In film your shooting ratio is how much footage you shoot relative to how much of it you end up using in your finished production. Back when we shot on film and had to worry about hairs etc. getting into things during film-loading, and there was no way to see what you had just shot, we still shot a small fraction of what people currently do. What does this have to do with your mental health? I’m getting to that.
Today a 25 year old can literally have a 30 to 1 or even 150 to 1 ratio, while people in their 50’s will often have ratios closer to 1.4 to 1 or 2.8 to 1 etc.. An actor’s director like Clint Eastwood doesn’t like to wear out his cast, so now that he can see what he just shot he’ll often only shoot a single take and he’ll do that for 30 to 40 percent of the film.
This is a good metaphor for minds today. Bombarded with much shorter edits in the media their minds get trained on, add many more distractions and responsibilities, not to mention and overall busier lives everyone’s leading, with many more schedule activities, texts etc. etc, many young people today are understandably taught to hyperthink, leaving them to be tortured by their own whirling thoughts. There’s so many decisions in a day now; so many things outside of us and our control that demand our attention, that it’s as though the Editor that works in our memory is overloaded with footage and it’s getting hard to tell the useful stuff from the stuff we’re better to leave on the editing room floor.
So how do we feel better? We slow things down. We don’t give our Memory Editor a deluge of stuff–especially if it’s negative–because it wears us out. Even funny scenes get tiring if you have too many of them. So in the real world of mental health we’re not so much looking for fun scenes as much as we are looking for absorbing ones. As long as you’re thoroughly involved you won’t even notice the time passing regardless of the scene content. You just need to be present and in the Now.
Another way to help out is to take control over your Director of Photography regarding what you’re going to commit to film. For the filmmaker the film isn’t so much in the showing of the film as it is the making of it. So your day is what you shoot. And the lens is like your attention. Where you focus it will tell you what kind of shot you’re going to get. If you shoot sad scenes expect a sad experience. Likewise for happy ones etc. etc. etc.
In daily life everyone around you is performing improv so life is less like a movie and more like “Reality” TV. The reality TV that currently gets watched focuses its lens on tension, conflict and challenge. That’s what appeals to the most common part of all of us. But again, you have been the viewer but this is about breaking the wall and inviting you behind the screen, where you can Direct.
If you focus on conflict-laden scenes then that’s what your day will be made up of and that’s what you’ll have to review in the editing room at night. But if you focus your attention on what you’re grateful for, then that’s what you get to spend your night with. And if you want those nights to be peaceful then don’t overshoot footage during the day. Don’t comment on things that don’t benefit from your opinion. Don’t judge yourself or others. Have a quiet mind. Have a low shooting percentage.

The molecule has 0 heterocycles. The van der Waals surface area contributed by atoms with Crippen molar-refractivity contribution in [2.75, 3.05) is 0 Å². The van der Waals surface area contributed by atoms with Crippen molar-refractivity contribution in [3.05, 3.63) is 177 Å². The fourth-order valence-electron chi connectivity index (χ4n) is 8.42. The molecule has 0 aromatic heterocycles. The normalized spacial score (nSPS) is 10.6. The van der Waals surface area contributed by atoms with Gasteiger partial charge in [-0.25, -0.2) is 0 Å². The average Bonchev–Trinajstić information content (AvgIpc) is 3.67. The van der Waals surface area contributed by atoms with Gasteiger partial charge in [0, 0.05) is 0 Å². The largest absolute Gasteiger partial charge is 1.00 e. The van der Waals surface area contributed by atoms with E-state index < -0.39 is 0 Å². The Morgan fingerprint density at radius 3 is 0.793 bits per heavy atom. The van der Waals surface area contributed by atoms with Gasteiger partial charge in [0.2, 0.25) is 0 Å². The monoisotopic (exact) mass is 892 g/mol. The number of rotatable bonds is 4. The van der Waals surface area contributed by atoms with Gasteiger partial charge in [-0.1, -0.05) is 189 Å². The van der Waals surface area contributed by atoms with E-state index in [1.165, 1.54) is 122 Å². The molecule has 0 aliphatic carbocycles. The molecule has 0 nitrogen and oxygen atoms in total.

Remember, Clint Eastwood can have a seemingly risky though Zen-like shooting ratio and yet the proof is in his record: he’s Directed five different actors to Academy Award wins and he himself has been nominated for a dozen and won five. And he’s known for liking his Set quiet…
Clint will still film both joy and sadness, pleasure and pain, gain and loss. Again, the profound living is less so in the content and more so in the depth of our appreciation of that content. Even in the sad scenes we can authentically feel that Clint loves his work, he loves the people he works with and he loves his stories–and it all shows in his incredible track record. Your life can be the same.
Don’t shoot too much, shoot a high percentage of footage that is enjoyable to experience whether that’s someone jumping out of a plane, getting a new puppy or enjoying a great conversation. And if you’ve gone out and shot a bunch of depressing footage then don’t be surprised if you and your editor end up depressed. And that’s not good because it makes shooting the next day harder, and you’re going to be more likely to develop a habit of shooting the crap instead of the beauty.
Start today. Focus your attention on the film you want to make, not on the one you’re afraid you might make. And the healthiest choice after shooting is to do like a lot of big cinematographers and never see the finished film. That’s the healthiest of all because then you know for sure that you didn’t make your film for anyone else but yourself, and that was entirely the point. Because replaying our own films is just memory-based ego. But the making of our films is our lives. So it is worthwhile to be mindful of the movie we are always making.
Scott McPherson is a writer, public speaker, and mindfulness facilitator who works with individuals, companies and nonprofit organizations around the world.
Following a serious childhood brain injury Scott McPherson unwittingly spent his entire life meditating on the concepts of thought, consciousness, reality and the self. This made him as strange to others as they were to him. Seeing the self-harm people created with their own overthinking, Scott dedicated part of his life to helping others live with greater awareness. He is currently a writer, speaker and mindfulness instructor based in Edmonton, AB, where he finds it strange to write about himself in the third person.